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Trio: Three by Annie Ernaux
By Darryl Morris

Photo of Annie Ernaux
Annie Ernaux is one of the most popular contemporary French authors, whose books have been widely translated into English. She was born in 1940 to a working class couple in the French village of Lillebonne. She grew up as an only child; her parents' first daughter died of diphtheria before Ernaux was born. She was originally trained as a teacher at the University of Rouen, and taught from 1977–2000 as a professor at the Centre National d'Enseignement par Correspondance. She began to write novels, then focused her writing on biographical works about herself and her parents, which include books about her childhood, adolescence, abortion, marriage, and affairs. Her most acclaimed work is A Man's Place (La Place), which was awarded the Prix Renaudot in 1984. Her latest book, Les Années, was published by Gallimard in 2008, and is considered to be her "magnum opus".

Three of Ernaux's books will be reviewed here: A Man's Place, I Remain in Darkness, and The Possession.

A Man's Place [La Place] (1984)

A Man's Place is an autobiographical account of the life of Ernaux's father, Alphonse Duchesne (1899–1967). He was an unremarkable man, with little to distinguish him from his peers in the French countryside, or indeed from other men of his generation living in other countries. However, his life and experiences, as told by Ernaux, bring that generation's customs, beliefs, prejudices, and desires to life.

Ernaux seeks to write an objective story about her father's life, through "selected facts and details". In doing so, she acknowledges that she does not tell us what her father meant to her, yet she prefers this technique, as "irony, pathos and nostalgia are something that I have already rejected". Her style in A Man's Place, as it is in her other books, is simple and direct, which translates effectively into English.

Alphonse Duchesne was born to a struggling family in a small village. Duchesne's father worked as a farmhand for a wealthy landowner, as he was too poor to own any land. A mean spirited and illiterate man, he would fly into a rage whenever he saw his wife or children reading for pleasure. His mother learned to read and write at a convent school, worked in a factory, and provided vitality and levity to her children. Duchesne attended school until the age of 12, when his father took him out of school to work on the landowner's farm; at that time, higher education was not meant for the working classes, and the Duchesnes needed Alphonse's labor to make ends meet.

Eventually Duchesne leaves his parents' home, serves his country at the end of the First World War, and marries Blanche, a woman from a similar background who is a co‒worker in a rope factory. The two pool their meager resources, and are able to buy a small grocery store in a nearby village. Their first child dies at a young age, and Annie is born a few years later. The family, like most other Europeans, suffers hardship during World War II, but eventually Duchesne and his wife purchase a small farmer's cottage, which they convert into a grocery store and café. He and Blanche work long hours, only closing the café only on Sunday afternoons, as they are barely able to meet their expenses and pay for Annie's schooling.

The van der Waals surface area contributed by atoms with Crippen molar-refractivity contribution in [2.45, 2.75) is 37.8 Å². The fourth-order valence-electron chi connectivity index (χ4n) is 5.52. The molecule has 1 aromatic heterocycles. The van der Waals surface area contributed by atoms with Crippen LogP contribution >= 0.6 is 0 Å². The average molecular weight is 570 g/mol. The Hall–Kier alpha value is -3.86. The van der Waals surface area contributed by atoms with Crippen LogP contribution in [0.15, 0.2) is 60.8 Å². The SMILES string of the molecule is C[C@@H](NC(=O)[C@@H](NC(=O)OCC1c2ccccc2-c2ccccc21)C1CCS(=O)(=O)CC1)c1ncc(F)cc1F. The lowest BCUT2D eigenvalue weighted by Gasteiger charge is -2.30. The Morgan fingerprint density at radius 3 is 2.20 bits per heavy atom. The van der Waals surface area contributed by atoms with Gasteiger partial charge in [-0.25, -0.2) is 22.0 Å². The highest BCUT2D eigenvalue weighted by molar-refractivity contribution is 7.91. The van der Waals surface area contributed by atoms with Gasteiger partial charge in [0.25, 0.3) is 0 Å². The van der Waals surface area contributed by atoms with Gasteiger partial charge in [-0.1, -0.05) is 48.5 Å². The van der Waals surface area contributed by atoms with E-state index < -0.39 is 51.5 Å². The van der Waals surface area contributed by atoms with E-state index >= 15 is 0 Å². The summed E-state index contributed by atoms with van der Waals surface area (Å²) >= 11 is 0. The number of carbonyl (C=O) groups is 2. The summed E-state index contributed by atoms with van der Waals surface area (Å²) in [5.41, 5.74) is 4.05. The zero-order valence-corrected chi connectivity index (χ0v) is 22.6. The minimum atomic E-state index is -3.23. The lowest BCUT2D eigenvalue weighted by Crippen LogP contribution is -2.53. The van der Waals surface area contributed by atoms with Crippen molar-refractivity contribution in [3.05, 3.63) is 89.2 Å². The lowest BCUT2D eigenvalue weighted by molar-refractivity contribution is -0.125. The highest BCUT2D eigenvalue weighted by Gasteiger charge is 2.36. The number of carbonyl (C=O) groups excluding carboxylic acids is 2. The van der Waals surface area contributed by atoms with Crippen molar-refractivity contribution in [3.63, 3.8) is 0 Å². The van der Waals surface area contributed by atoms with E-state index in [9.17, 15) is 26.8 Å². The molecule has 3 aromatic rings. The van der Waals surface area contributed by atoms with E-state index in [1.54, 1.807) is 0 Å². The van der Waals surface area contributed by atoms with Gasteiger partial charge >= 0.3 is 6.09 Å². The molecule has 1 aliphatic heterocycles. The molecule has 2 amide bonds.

Ernaux chronicles her father's daily routines, work habits, leisure activities, and his quirks and mannerisms. Duchesne was friendly with customers and with beloved family and friends, but reserved with the white collar workers, land owners and other shopkeepers in town. His biggest fear was to embarrass himself in public, as he frequently struggled with his poor grammar and language. His motto and credo was "Better to be the head of a dog than the tail of a lion." He is a man of simple tastes, in keeping with his modest upbringing, which contrasts with his wife's eagerness to try new things, spout the newest popular phrases, and read about the latest styles in the Parisian magazines.

Alphonse is felled by a chronic gastrointestinal illness, and his remaining years are plagued by infirmity, as Blanche must take over the bulk of the day to day operations of the café. Despite his death, the café stays open, only closing only for a few hours on the day of his funeral, while the customers laud the late storeowner over a specially prepared dinner.

We learn that Ernaux is beloved by her father, as she discovers a newspaper clipping that mentions her second place finish in the entrance exam to the teacher's college that she attended years ago. Her views were shaped by him throughout childhood, but the two grew apart as she experienced life beyond small town France. The relationship becomes tense, as the two have little to discuss with each other, but their love and respect for each other does not wane.